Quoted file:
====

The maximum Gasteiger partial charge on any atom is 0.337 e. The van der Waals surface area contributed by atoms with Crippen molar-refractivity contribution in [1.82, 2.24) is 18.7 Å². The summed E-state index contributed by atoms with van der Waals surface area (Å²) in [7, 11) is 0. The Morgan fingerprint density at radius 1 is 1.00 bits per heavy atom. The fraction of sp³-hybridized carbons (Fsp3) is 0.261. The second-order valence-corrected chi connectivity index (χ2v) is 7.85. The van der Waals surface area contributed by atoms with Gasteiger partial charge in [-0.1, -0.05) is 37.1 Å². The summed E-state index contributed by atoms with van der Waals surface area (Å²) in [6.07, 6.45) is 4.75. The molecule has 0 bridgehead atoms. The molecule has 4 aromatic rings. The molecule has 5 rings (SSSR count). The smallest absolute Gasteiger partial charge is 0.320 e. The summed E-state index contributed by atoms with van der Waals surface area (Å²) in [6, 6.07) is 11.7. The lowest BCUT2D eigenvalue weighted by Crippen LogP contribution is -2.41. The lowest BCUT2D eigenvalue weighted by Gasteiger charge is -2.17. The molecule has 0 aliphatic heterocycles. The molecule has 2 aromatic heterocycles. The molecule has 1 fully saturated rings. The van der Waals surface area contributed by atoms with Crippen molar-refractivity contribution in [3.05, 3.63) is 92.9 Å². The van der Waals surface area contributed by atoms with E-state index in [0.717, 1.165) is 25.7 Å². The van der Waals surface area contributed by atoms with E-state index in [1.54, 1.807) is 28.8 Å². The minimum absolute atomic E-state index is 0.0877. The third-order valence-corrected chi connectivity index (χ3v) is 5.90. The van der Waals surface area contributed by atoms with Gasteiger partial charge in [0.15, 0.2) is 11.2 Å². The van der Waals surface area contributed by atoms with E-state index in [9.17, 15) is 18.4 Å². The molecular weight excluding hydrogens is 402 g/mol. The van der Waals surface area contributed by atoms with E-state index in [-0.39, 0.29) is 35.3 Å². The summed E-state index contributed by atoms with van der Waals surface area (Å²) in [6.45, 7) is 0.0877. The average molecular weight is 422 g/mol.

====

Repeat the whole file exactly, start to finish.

The maximum Gasteiger partial charge on any atom is 0.337 e. The van der Waals surface area contributed by atoms with Crippen molar-refractivity contribution in [1.82, 2.24) is 18.7 Å². The summed E-state index contributed by atoms with van der Waals surface area (Å²) in [7, 11) is 0. The Morgan fingerprint density at radius 1 is 1.00 bits per heavy atom. The fraction of sp³-hybridized carbons (Fsp3) is 0.261. The second-order valence-corrected chi connectivity index (χ2v) is 7.85. The van der Waals surface area contributed by atoms with Gasteiger partial charge in [-0.1, -0.05) is 37.1 Å². The summed E-state index contributed by atoms with van der Waals surface area (Å²) in [6.07, 6.45) is 4.75. The molecule has 0 bridgehead atoms. The molecule has 4 aromatic rings. The molecule has 5 rings (SSSR count). The smallest absolute Gasteiger partial charge is 0.320 e. The summed E-state index contributed by atoms with van der Waals surface area (Å²) in [6, 6.07) is 11.7. The lowest BCUT2D eigenvalue weighted by Crippen LogP contribution is -2.41. The lowest BCUT2D eigenvalue weighted by Gasteiger charge is -2.17. The molecule has 0 aliphatic heterocycles. The molecule has 2 aromatic heterocycles. The molecule has 1 fully saturated rings. The van der Waals surface area contributed by atoms with Crippen molar-refractivity contribution in [3.05, 3.63) is 92.9 Å². The van der Waals surface area contributed by atoms with E-state index in [0.717, 1.165) is 25.7 Å². The van der Waals surface area contributed by atoms with E-state index in [1.54, 1.807) is 28.8 Å². The minimum absolute atomic E-state index is 0.0877. The third-order valence-corrected chi connectivity index (χ3v) is 5.90. The van der Waals surface area contributed by atoms with Gasteiger partial charge in [0.15, 0.2) is 11.2 Å². The van der Waals surface area contributed by atoms with E-state index in [9.17, 15) is 18.4 Å². The molecular weight excluding hydrogens is 402 g/mol. The van der Waals surface area contributed by atoms with E-state index in [-0.39, 0.29) is 35.3 Å². The summed E-state index contributed by atoms with van der Waals surface area (Å²) in [6.45, 7) is 0.0877. The average molecular weight is 422 g/mol.